Three Mysteries That Could Be Solved If Our World Is Actually A Computer Simulation

Three Mysteries That Could Be Solved If Our World Is Actually A Computer Simulation

You may have heard of the Simulation Hypothesis, which postulates that our reality is in fact a computer-generated simulation of which we, as the simulants, are unaware. It’s actually a rather intriguing thought and has been explored in many movies, tv shows and fiction books. You’ve all seen The Matrix, right?

Much of the hypothesis itself is based in physics, quantum physics and mathematics, but hey, I’m not going to get all scientific on you. So just for the fun of it, let’s see if we can solve some earthly mysteries using the computer games (and their errors) that we already know and love. Ready?

 

1. Ghosts & Shadow People

Most of today’s computer games don’t run in real time – Assassins Creed, Grand Theft Auto, Skyrim, Plague Inc. and Sid Meier’s Civilization (to name a few off the top of my head) all run in simulated time, meaning that a day in the game is much shorter than one of our own. As an example, twenty-four hours of game-time in open world adventure games is generally equal to about forty-eight minutes of real-time but, of course, it can vary.

If you were going to create an Earth simulation and had the phenomenal processing power to do it, it stands to reason that you wouldn’t want to wait eight billion years for the results, so you instead decide to condense that into one month, which works out to roughly 258 million Earth years to one of your days.

When people die in your simulation their bodies remain but the program controlling their sentience is deleted – it takes your computer only a nanosecond to do this, because it’s extremely fast and futuristic even though it’s running an enormous program. That deletion would equate to about 1.6 minutes in the simulated world. But suppose that your computer had a lot of people to delete due to a catastrophe or a war, or was a wee bit slower due to a system glitch? If the deletion time slips to just half a second that would bump up the time for someone’s program to be deleted from your simulated world to about 1,493 years!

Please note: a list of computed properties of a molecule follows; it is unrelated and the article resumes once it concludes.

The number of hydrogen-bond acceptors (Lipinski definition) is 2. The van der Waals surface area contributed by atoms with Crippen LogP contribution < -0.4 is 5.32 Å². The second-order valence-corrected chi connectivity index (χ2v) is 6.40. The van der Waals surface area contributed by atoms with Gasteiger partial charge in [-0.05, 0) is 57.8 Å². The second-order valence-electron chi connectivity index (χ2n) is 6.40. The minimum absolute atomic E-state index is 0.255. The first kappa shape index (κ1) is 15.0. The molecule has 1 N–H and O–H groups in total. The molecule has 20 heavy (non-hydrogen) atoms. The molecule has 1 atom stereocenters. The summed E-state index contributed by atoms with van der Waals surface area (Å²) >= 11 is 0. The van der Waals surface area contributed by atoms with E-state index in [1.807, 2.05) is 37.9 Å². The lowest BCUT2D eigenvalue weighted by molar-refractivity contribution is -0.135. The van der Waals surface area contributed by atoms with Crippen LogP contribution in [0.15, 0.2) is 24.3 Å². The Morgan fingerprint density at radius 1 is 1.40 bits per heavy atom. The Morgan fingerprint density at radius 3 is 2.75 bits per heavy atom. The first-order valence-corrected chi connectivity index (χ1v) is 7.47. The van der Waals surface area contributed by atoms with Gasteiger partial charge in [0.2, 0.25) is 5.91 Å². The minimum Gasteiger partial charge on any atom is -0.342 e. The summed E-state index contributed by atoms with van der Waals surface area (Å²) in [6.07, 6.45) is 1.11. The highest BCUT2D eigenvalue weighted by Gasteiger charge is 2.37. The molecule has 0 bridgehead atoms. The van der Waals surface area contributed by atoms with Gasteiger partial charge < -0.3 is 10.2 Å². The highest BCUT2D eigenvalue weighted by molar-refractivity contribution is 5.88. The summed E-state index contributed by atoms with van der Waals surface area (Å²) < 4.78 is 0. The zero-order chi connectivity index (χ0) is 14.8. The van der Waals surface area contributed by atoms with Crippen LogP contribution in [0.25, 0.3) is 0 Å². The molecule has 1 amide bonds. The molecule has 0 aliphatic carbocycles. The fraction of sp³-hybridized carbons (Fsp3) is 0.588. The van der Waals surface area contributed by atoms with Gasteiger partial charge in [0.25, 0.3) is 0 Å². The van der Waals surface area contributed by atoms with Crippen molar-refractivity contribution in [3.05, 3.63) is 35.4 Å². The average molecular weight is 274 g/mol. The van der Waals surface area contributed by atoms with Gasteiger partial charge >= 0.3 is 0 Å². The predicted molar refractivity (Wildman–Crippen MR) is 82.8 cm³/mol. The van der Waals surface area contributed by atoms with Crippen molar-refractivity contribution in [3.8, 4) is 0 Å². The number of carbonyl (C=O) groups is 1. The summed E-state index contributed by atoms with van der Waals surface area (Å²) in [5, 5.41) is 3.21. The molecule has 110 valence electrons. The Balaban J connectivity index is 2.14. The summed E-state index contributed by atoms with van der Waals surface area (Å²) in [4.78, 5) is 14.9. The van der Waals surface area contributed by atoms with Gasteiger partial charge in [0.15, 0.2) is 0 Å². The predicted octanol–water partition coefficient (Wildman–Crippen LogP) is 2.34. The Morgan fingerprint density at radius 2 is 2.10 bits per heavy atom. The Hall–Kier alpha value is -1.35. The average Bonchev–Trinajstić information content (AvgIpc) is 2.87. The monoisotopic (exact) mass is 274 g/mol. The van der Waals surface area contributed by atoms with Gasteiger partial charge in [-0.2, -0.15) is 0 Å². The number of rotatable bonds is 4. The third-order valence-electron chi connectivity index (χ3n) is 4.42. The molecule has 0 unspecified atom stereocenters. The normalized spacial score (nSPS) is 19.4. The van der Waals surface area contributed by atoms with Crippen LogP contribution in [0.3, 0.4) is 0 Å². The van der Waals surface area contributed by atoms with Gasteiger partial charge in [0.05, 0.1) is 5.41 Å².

And perhaps that’s what the ghosts and shadow people are – they’re actually people in the process of being deleted, but at a slower rate for whatever reason. And why can we see them? Simply because the program controlling their sentience includes memories of how they looked while they were alive, albeit memories that are slowly being deleted. This is why shadow people appear blank and featureless to us – their self-image information has already been removed by the deletion process.

Finally, Ricky Gervais once asked ‘Why is it we never see any caveman ghosts?’ Easy, Ricky. Even those with a slower deletion rate have long since been removed from the simulation.

 

2. Mysterious Disappearances

People vanish from our world every day, and while the majority of these are down to a personal choice, there are some disappearances that cannot be explained.

Setting aside the fact that people in the simulation who become fatally glitched would have to be entirely removed in order not to give the game away, what other reason could there be for unexplained disappearances?

If we are, in fact, living in a simulated world it could be down to a simple matter of collision detection failure. Collision detection is used in our computer games today to detect when one object has interacted with another, which allows characters to pick up objects or negotiate obstacles and prevents them from falling through the ground or walking through walls and scenery.

When the collision detection fails, your character can find itself embedded in a tree, or another character, or in worst cases falling through the ground to the uncoded space beneath the map. That’s quite an adventure, I can tell you!

Could it be possible that our Earth contains fleeting glitches in the collision detection that causes people to literally fall out of the world?

In 1873, the Bristol Daily Post and the London Times published the story of Mr and Mrs Thomas B Cumpston, who had been staying at the Victoria Hotel in Bristol. During the night they heard loud noises in their bedroom accompanied by the sensation that the floor was giving way beneath them, with Mr Cumpston stating that the floor opened up and he felt as if he was being dragged downwards. They shouted for help, but their voices sounded to them to be strange and echoing weirdly. Finally, Mrs Cumpston managed to pull her husband free and they escaped through a window.

While we’re on the subject of disappearances, let’s not forget the infamous Bermuda Triangle. Flight 19, a group of five bombers, disappeared there in 1945 and the last words received from them are reported as: